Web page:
One of my favorite places to hike is the Bonyun Preserve on Westport Island, managed by the Bath-based Kennebec Estuary Land Trust.

It’s a bit of a drive getting to the preserve, located eight miles south of the Westport Bridge on Route 144, the island’s main road. The ride winds through pretty countryside past attractive homes, historic buildings and tranquil cemeteries.

Along the way, you’ll pass the Squire Tarbox Inn, Westport Community Church and the island’s historic town hall; the preserve is on the lower West Shore Road. A kiosk marks the trailhead where rules for enjoying your visit are posted, and you can download a trail map by visiting the land trust’s web page.

There are three well-packed trails that carry you through about 119 acres of forested land, much of which is on a small peninsula. The Mill Cove Trail is the main route in and out of the preserve. About 100 yards into the trail, it forks; heading straight takes you over the Junction Trail, which was added two years ago.

Becky Kolak, the trust’s program director, told me that the Bonyun Preserve is one of her personal favorites too. She said Junction Trail crosses a newly built wooden bridge spanning a streambed. It was mostly dry during our visit, although in the springtime and periods of heavy wet weather, water spills into the cove, forming a small waterfall.

The path runs gradually uphill, offering some nice views of the cove before ending at Junction Road. The trust has purchased property across the road but doesn’t have public trails or access yet, according to Kolak.

Back on the main trail, it bends sharply to the right beneath a rocky outcropping. It soon comes to another wooden bridge over the inlet’s mucky upper reaches. The trail runs southwards from here before dividing, with the Thomas Point Trail veering to the right. Both come together at the tip of the peninsula that juts into Knubble Bay.

This place is close to where the Sheepscot and Sasanoa rivers converge. Thomas Point was named for James Thomas, an early pioneer who settled here with his family in 1760.

Mill Cove was named because its tidal waters were once used to power two lumber mills. The earliest of these was located on the upper part of the inlet. A saw and gristmill was in operation here as early as 1794, and although no trace of the mill remains, you can see where it once stood.

An informational sign on the trail shows vintage photographs of a second mill site a little further southward on the Mill Cove Trail. A side path leads over an earthen dike where the Heal family operated their mill in the 19th century.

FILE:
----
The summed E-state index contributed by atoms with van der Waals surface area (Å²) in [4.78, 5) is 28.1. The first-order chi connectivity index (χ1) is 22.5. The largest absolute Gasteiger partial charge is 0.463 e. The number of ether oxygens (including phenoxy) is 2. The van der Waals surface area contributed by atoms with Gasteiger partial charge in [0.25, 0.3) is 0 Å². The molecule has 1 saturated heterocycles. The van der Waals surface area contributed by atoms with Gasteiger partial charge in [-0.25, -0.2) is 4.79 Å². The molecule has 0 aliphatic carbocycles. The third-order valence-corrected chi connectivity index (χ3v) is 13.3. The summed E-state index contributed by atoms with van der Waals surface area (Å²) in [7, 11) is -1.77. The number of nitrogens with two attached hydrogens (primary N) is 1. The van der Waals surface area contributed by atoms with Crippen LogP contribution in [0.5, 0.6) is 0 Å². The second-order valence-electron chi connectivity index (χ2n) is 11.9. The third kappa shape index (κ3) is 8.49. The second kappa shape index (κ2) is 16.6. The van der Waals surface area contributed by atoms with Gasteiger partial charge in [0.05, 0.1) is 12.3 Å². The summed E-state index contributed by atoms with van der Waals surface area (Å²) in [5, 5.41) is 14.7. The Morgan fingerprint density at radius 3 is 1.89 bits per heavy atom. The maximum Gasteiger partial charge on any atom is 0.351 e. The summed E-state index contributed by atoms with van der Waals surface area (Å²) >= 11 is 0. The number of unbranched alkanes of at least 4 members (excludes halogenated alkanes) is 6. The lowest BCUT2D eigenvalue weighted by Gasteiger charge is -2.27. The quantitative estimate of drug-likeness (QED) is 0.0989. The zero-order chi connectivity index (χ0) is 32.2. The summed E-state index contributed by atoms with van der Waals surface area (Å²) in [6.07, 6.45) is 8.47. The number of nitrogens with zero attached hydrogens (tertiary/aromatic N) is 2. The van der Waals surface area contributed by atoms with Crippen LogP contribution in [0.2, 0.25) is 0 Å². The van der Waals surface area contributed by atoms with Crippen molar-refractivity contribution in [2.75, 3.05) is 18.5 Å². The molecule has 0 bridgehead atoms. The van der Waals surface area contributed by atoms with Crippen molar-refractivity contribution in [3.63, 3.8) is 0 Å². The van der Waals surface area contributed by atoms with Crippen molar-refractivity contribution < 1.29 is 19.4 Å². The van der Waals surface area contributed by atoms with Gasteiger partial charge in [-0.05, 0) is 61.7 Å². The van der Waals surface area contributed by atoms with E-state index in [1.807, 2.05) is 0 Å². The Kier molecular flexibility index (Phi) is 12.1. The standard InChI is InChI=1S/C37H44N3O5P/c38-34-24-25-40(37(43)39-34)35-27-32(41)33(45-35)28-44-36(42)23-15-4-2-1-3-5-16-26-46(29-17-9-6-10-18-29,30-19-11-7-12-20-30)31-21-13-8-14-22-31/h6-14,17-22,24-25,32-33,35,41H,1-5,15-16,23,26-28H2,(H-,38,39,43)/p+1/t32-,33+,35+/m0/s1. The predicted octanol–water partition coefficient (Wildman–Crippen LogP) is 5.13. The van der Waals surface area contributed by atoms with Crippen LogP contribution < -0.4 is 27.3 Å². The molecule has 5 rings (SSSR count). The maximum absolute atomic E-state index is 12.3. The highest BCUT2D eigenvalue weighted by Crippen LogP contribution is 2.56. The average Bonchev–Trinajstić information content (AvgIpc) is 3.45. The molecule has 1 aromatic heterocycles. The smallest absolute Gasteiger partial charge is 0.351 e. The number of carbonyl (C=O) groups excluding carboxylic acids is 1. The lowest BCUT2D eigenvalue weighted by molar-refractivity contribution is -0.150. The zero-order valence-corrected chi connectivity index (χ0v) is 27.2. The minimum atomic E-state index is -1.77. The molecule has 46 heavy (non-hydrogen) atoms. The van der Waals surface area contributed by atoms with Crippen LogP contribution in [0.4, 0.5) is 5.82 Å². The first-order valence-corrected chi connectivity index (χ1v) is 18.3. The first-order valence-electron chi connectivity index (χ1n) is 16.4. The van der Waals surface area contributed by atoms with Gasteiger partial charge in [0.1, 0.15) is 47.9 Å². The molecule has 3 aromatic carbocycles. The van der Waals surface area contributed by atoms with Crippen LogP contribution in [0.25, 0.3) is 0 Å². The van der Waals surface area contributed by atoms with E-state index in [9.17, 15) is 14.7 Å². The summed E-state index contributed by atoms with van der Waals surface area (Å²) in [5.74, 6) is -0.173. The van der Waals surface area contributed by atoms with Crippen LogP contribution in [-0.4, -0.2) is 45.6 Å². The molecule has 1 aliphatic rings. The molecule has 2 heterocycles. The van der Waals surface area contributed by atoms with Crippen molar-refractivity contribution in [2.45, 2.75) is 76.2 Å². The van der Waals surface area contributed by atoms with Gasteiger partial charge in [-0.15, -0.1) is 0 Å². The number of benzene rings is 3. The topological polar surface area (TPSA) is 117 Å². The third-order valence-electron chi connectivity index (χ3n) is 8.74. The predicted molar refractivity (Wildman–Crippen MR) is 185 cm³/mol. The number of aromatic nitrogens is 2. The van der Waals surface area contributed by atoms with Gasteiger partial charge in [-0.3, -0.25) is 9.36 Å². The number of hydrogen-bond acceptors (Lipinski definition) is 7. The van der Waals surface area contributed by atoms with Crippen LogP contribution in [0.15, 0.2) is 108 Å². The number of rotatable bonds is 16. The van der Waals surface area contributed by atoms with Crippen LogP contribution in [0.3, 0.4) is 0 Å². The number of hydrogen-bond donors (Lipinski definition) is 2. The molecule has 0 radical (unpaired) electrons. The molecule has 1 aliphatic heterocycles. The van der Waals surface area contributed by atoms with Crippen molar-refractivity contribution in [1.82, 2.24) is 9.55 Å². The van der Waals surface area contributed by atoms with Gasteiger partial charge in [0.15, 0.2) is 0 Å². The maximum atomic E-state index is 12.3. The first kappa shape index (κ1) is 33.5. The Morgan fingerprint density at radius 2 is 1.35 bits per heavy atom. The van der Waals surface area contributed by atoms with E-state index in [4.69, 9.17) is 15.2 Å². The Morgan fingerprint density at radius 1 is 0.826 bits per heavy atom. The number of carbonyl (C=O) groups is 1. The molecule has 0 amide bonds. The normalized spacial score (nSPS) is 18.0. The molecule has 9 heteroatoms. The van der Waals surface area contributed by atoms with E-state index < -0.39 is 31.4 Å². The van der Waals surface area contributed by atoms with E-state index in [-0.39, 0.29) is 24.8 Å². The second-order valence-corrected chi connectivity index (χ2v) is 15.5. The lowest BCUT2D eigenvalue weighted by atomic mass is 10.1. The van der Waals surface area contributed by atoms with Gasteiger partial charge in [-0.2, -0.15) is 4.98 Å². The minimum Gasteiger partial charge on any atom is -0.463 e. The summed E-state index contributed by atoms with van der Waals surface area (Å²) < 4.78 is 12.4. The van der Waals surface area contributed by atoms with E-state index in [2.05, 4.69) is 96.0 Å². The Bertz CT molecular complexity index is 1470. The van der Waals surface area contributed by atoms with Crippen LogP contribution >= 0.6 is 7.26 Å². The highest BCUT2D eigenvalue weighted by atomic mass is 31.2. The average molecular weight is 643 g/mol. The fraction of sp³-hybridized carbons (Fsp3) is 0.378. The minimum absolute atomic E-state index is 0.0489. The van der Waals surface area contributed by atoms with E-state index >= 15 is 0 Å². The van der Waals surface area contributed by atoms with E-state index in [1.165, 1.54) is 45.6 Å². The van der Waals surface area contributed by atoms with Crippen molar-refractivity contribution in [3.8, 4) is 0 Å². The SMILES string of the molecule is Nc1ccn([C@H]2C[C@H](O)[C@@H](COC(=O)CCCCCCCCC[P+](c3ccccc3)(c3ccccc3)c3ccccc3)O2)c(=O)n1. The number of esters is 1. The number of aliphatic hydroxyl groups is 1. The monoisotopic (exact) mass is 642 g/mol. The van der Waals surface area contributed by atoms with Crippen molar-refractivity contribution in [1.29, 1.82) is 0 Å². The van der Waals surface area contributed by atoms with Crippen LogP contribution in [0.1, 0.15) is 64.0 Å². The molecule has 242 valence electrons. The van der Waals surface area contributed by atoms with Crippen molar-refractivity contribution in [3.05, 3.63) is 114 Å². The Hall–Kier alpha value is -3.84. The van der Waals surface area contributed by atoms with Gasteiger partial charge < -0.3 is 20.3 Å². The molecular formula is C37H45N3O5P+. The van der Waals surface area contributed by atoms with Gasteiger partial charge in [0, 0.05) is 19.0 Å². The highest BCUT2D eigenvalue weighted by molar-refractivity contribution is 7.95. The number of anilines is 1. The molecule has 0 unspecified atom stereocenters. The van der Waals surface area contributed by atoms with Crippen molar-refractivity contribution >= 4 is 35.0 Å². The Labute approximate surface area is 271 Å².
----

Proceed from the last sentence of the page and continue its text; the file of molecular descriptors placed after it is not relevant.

Raw timber was cut into finished lumber with the tidal waters being used to power an up-and-down saw. It was later replaced with a more modern saw with a circular cutting blade. A piece of rusted machinery can be seen partially buried in the mudflats along with the remains of hundreds of lathes left behind after the mill closed.

A short walk from the mill site brings you to the tip of Thomas Point, where you’ll find a stand of wind-blown twisted pine trees. Across the bay lies the town of Arrowsic, and Georgetown is downriver. Northward from here is a part of the river known as Little Hell Gate, named for its roiling current.

On your return, follow the Thomas Point Trail. It carries you along the peninsula’s western shore overlooking Thomas Cove. A small island at the mouth of the inlet is called Thomas’ Great Toe. The path swings to the right through the forest and links up again with the Mill Cove Trail.

The preserve was donated to the trust in 2002 by the family of Bill and Gene Bonyun of Westport. The Bonyun Preserve is open year-round from dawn to dusk.

During our visit, we met a family whose  kids led the way out enjoying the nice weather and two friends from Wiscasset’s Chewonki Foundation.

Motorized vehicles, campfires and dogs are not permitted on the Bonyun Preserve. Hunting and fishing are allowed with permission from the trust.

For more information, visit

From Route 1, Wiscasset take either the north or south exit of Route 144 to Westport Island. From the Westport Bridge follow the main road (Route 144) south to the lower West Shore Road. Turn right here and drive 0.25 miles; a small parking area and kiosk are on the left.